"I don't think forwards like when you play that half a yard in front"
Playing a game of chess is similar to the game played by corner backs.
A life of risks, moves and careful consideration, they're also united by the fact that it's the last game the majority of people would want to play.
In Brian Corcoran's GAA Hour tribute show on Thursday, the legendary Cork player was open about his hatred for the position.
"If I'd been told my career was to be a corner back, I probably would have retired when I was 20," he said.
For others, the cagey conflict of the last line is a second home, a thrill that no other position on the field could provide and one of these purists is Marc Ó Sé.
The Gaeltacht club man started out there, finished up there too but his approach to the position changed plenty over the years. Starting off in 2002, Ó Sé was a slight 21-year-old who trusted his reading of the game and his pace to get him to the ball first. This was a risky game based on fine margins, and focus is essential.
"Starting off, I would have stood less than a yard in front of my man so that if I had my hand out I'd be able to touch him if he was behind me. It's a dangerous one, because if there's a ball in over the top, how quickly can you get back to cover back. So you have to be so focused playing that game.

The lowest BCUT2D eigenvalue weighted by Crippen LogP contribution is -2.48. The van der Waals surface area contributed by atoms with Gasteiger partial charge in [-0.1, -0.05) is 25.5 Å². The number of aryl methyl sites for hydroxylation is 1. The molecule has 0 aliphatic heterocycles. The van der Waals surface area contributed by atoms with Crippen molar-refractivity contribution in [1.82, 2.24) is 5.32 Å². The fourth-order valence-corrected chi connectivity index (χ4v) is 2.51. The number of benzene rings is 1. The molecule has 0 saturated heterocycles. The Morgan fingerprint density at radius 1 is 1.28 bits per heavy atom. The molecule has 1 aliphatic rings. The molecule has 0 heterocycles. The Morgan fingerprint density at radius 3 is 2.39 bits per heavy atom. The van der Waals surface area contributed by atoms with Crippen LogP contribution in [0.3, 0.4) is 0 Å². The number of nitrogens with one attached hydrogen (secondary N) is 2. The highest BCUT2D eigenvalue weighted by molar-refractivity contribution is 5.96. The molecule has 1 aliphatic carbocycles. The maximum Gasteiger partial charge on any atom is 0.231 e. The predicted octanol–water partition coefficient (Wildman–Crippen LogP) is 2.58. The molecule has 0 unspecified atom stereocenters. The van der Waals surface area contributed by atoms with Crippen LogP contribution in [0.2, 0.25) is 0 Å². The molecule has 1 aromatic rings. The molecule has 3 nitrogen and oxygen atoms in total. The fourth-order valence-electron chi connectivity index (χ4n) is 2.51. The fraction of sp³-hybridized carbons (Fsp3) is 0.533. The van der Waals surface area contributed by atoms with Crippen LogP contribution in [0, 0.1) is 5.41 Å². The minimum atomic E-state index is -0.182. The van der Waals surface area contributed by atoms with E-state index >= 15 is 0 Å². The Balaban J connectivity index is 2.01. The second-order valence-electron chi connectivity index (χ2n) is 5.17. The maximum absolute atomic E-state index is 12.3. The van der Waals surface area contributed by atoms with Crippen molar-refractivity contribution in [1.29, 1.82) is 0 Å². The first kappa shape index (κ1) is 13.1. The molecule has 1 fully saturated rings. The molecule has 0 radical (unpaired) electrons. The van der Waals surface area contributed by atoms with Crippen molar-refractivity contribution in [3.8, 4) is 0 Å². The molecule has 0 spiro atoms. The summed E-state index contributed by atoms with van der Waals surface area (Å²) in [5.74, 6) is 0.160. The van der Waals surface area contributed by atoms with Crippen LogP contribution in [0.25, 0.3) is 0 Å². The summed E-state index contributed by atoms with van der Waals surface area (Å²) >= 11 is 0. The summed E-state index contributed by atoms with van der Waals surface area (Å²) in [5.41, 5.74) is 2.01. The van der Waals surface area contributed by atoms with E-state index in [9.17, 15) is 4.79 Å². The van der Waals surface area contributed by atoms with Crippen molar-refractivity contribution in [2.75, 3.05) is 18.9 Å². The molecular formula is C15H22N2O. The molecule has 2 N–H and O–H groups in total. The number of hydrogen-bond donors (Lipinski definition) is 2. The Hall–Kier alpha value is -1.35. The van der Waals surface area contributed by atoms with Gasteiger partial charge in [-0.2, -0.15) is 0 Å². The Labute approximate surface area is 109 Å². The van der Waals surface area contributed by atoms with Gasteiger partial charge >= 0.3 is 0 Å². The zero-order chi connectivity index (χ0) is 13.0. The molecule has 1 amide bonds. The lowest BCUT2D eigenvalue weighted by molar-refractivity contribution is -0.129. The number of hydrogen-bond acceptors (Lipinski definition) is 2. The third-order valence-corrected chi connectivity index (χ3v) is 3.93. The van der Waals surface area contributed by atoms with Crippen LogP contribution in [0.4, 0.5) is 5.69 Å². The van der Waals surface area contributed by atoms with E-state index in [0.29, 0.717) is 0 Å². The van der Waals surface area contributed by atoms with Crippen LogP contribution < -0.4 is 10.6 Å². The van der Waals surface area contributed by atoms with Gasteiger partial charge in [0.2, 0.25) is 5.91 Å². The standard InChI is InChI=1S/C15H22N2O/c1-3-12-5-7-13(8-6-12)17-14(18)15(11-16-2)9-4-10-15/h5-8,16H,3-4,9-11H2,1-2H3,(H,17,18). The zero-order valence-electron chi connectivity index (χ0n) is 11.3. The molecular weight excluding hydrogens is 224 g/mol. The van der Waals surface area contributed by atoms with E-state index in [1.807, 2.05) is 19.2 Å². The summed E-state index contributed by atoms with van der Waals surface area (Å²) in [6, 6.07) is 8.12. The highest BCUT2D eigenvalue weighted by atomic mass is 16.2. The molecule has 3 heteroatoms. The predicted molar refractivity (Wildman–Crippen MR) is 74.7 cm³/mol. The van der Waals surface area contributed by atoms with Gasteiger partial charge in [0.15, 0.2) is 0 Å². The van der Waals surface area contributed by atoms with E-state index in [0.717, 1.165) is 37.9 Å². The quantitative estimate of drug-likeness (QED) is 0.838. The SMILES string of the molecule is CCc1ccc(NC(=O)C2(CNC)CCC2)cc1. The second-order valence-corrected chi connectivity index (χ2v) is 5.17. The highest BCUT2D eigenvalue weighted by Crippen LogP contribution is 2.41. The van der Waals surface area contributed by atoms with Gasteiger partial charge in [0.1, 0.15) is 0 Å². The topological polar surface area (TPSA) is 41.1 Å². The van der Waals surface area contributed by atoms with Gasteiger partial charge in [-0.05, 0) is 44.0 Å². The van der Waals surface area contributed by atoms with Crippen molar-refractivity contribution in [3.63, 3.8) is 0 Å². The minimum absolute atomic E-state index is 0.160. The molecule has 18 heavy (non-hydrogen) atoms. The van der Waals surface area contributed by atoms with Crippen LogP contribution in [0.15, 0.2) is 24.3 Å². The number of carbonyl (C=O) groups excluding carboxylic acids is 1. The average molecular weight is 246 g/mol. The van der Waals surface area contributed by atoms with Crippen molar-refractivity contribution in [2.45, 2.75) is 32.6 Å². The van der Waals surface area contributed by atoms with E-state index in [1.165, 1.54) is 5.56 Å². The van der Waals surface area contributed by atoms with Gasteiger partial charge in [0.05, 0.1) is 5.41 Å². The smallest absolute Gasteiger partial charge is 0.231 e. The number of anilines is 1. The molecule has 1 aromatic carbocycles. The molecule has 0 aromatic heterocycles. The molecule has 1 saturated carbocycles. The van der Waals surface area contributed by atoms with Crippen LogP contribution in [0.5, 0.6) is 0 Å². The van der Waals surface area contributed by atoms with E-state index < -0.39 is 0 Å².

"I was only 11 stone in the 2002 All-Ireland final and if you fast forward to the 2013 All-Ireland, I was 13 stone then, two stone heavier then so I could defend a lot differently then. I wouldn't have been taking fellas on for strength then when I started off, but when I was finishing my career, I could match fellas and then I was able to play side to side and I could match fellas for strength.
As he physically matured, Ó Sé was more reliant on his tackling ability or his strength to beat his marker to the ball in the first place.
"As a man-marker, you have to be careful how you defend. If you look at myself and Tom O'Sullivan now, we were two completely different players. Tom had lightning pace whereas I just read the game because I wouldn't have had the same pace as he would have had."
Crucially however, Ó Sé feels that the confident streak he deployed in his early years is the best way for a corner back to get on top of their marker.
You can listen to the Marc Ó Sé man-marking special here.